Sunday, July 15, 2012

In the footsteps of the ice ages: crossing the Yukon

The Mighty Yukon River at Dawson City
As you cross into the Yukon, it becomes apparent that you are in a land that has regularly felt the bump and grind of moving ice as successive ice ages have scoured the landscapes, leaving behind myriads of lakes and glacial valleys. The spectacular uplifted mountain ranges of the Rockies are off to the east so the main feature of these landscapes are the massive rivers, huge volumes of water rushing to all points of the compass, some ending up in the Pacific, some in the Arctic and yet others flowing to Hudson Bay. Some of the rivers here would put Australia’s mightiest to shame, and yet have names that no one but the few locals would know. And the mightiest of all, of course, is the Yukon - the river of golden dreams in the past and now the destination for canoeists from around the world embarking on epic paddling trips along various portions of its length. We toyed with the idea of spending a few days on it but decided that, whilst it is an impressive body of water, the landscape that it flows through lacks the grandeur of many other rivers and that the attraction is perhaps more the myth than the reality.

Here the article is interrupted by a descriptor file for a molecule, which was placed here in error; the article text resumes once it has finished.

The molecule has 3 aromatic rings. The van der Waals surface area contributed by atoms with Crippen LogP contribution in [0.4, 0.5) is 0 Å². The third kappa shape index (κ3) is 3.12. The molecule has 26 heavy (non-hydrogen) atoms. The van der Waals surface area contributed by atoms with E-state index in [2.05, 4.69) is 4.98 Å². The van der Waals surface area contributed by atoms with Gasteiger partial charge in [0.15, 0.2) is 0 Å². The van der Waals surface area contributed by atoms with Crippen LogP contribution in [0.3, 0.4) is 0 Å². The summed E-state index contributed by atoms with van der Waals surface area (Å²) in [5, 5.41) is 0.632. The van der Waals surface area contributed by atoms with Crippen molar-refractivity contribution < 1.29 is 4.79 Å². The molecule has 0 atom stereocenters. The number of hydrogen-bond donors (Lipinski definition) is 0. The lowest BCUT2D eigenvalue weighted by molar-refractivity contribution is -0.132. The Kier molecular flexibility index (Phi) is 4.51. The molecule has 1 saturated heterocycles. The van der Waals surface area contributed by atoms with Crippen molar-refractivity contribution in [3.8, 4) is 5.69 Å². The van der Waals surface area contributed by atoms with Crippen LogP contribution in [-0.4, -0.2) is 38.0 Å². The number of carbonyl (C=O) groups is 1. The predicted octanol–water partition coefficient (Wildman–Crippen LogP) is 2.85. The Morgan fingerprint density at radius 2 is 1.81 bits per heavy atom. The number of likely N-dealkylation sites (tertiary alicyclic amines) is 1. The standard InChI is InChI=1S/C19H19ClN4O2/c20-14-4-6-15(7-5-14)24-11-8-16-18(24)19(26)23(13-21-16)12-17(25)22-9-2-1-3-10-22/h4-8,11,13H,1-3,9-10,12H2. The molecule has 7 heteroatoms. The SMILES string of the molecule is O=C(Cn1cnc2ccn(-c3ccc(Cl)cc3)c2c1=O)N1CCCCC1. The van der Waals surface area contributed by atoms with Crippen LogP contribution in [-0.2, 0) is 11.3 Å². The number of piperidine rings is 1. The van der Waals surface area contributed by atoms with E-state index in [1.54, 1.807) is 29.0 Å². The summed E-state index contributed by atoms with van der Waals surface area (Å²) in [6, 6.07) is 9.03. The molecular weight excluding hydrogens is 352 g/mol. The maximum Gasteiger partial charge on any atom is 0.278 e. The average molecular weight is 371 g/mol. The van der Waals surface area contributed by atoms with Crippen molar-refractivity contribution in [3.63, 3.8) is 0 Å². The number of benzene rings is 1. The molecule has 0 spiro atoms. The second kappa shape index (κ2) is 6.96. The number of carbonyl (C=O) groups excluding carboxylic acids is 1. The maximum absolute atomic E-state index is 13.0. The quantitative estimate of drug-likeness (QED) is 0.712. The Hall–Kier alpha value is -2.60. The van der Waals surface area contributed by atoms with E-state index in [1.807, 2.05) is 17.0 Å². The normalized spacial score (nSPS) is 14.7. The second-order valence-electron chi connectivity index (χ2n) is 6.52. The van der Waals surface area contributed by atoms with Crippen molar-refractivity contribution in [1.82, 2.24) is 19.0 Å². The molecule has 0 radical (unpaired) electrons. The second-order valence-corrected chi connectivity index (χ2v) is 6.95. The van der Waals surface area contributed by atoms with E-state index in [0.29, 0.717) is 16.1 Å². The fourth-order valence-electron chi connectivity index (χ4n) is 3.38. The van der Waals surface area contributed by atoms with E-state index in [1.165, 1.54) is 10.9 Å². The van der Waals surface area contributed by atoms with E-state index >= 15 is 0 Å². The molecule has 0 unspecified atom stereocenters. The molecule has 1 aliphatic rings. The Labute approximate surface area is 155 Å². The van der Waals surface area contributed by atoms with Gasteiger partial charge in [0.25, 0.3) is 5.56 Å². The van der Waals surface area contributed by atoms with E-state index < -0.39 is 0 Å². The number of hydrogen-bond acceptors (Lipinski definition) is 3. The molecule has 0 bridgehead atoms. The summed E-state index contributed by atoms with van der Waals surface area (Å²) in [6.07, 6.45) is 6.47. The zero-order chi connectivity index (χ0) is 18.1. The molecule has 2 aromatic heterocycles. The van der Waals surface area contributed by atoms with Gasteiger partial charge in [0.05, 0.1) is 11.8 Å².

...and I'll have a drop of the red with that thanks.
Dropped into Whitehorse to replenish supplies, a relatively large service center for the region (even has some multi-story buildings!) which is a mishmash of older historic buildings and ugly shopping malls. This contrast is also reflected in the people, with the out-of-staters (seems that there are quite a few government workers imported from elsewhere) congregating in the funky coffee shop (real coffee!) while the locals walked the streets with long scruffy beards, backwoods apparel and very large knives on their belts!  
Part of the Stikine Canyon near Telegraph Creek
Salmon fishing shack on the Stikine

So instead of kayaking the Yukon, we poked around some back roads, one of which took us through remote country to Telegraph Creek where the rivers had cut huge gorges for many kilometers through the landscape. The rivers here had taken many lives so we decided these weren’t really suited to us either, so we simply camped on their banks and appreciated them from the sidelines. Got chatting to a fellow who had just bought a property here. He runs an internet-based furniture business so intends to run it from the middle of nowhere with his solar and micro-hydro power sources in a climate that apparently is fine for growing vegies, although I’m not sure how you’d cope through winter. It seems that this was an area that lots of US draft dodgers settled in during the ‘70s and now their kids are moving back to the area.